OICG's team gathered around.
OICG's Vision

OICG envisions an equitable and inclusive future where everyone in America is connected to affordable, reliable, high-speed Internet service; enabling each person to fully participate in the modern, digital society by accessing opportunities and information only available online.

OICG Pillars

Four interconnected core pillars drive OICG’s initiatives, strategy, and key accomplishments: 1) Fund Broadband Infrastructure and Digital Inclusion Efforts; 2) Leverage Data for Decision Making; 3) Facilitate Interagency, State, Tribal, and Private Sector Coordination; and 4) Build Capacity of Communities.

  • Fund Broadband Infrastructure and Digital Inclusion Efforts

    OICG funds broadband infrastructure and digital inclusion efforts to empower a variety of stakeholders including states, territories, Tribes, unserved and underserved populations, community anchor institutions, and service providers to invest directly in their communities. These funds support tailored approaches to provide infrastructure and access to affordable, reliable, high-speed Internet service. They also support digital inclusion projects and the tools and resources needed for full participation in our 21st century economy and society. OICG also provides eligible entities and subgrantees with technical assistance that supports their participation in NTIA broadband grant programs and success in awarded grant applications. These technical assistance resources include tools, materials, one-to-one and one-to-many direct support, and public-facing tools and resources.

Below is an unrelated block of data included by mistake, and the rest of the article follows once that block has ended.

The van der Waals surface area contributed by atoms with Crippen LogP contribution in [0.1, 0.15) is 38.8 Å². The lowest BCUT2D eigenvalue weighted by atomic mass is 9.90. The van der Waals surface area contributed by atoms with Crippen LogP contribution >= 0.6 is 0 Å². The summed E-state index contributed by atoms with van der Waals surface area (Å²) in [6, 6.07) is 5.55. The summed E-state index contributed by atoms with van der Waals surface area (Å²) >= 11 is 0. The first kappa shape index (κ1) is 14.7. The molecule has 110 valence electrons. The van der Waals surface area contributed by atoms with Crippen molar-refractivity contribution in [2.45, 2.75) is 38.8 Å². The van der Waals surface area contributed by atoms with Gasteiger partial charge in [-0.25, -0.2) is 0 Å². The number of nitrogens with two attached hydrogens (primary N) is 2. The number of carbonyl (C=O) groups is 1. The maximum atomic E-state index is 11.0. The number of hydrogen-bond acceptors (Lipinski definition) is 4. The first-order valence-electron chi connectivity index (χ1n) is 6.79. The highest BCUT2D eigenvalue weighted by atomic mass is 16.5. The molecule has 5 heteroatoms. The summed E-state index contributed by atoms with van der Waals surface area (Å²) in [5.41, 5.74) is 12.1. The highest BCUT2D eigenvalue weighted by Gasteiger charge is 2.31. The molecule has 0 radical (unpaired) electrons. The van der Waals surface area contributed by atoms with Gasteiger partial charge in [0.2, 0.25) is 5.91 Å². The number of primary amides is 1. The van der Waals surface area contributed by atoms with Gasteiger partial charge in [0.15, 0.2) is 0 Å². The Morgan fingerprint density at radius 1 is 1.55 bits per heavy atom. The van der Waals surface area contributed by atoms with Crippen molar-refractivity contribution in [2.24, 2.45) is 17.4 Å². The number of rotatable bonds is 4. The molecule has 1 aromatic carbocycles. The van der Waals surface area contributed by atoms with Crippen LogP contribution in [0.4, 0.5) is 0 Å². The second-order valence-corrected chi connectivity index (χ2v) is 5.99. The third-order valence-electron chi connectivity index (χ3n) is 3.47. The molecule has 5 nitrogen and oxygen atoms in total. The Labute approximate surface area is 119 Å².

• Leverage Data for Decision Making

    Using an inclusive and data-driven method, OICG devotes significant resources to ensure that federal dollars are invested wisely. This approach is especially important to ensure adequate investment in unserved and underserved areas. OICG works directly with federal and state partners to coordinate interagency activities and to obtain and share data for grant awards and pending application areas (as appropriate) in common mapping tools, including the FCC’s Broadband Funding Map. These mapping efforts allow federal agencies to identify potential areas of duplication and make informed funding decisions.

  • Facilitate Interagency, State, Tribal, and Private Sector Coordination

    OICG coordinates efforts amongst federal agencies, states, Tribes, and the private sector through information sharing to enhance the availability, adoption, and use of high-speed Internet service. These facilitated interactions can lead to more accurate understandings of where unserved and underserved communities are and how to overcome digital divide barriers in those communities. This coordination is central to a holistic deployment of federal and private resources that address connection deficiencies and close the digital divide.

  • Build Capacity of Communities

    OICG builds the capacity of communities through outreach and communications efforts, including holding regional workshops and local coordination events, publishing tools and guides on effective strategies to expand broadband access and digital equity, and convening stakeholders. OICG continues to provide support to different communities of stakeholders to promote impactful and efficient education and knowledge sharing.

    OICG facilitates several cohort groups including the Federal Funding Workstream (FFWS), the State Broadband Leaders Network (SBLN), the Digital Equity Leaders Network (DELN), the Connecting Minority Communities Learning Network (CMC-LN), and the Tribal Broadband Leaders Network (TBLN). OICG also develops technical assistance and informational resources and leads outreach efforts to assist states, territories, and Tribal governments with developing plans to provide affordable, reliable, high-speed Internet service for all.

Introduction to Funding Programs


1 See Falling Through the Net II: New Data on the Digital Divide, (last accessed Feb. 5, 2024).

2 See NTIA blog post “Switched Off: Why Are One in Five U.S. Households Not Online?

3 Infrastructure Investment and Jobs Act, Pub. L. No. 117–58 (Nov. 15, 2021).

4 Consolidated Appropriations Act, 2021, Pub. L. No. 116-260, Division FF, Title IX, Sec 903(c)(1), (Dec. 27, 2020).

5 See Id.

6 Id.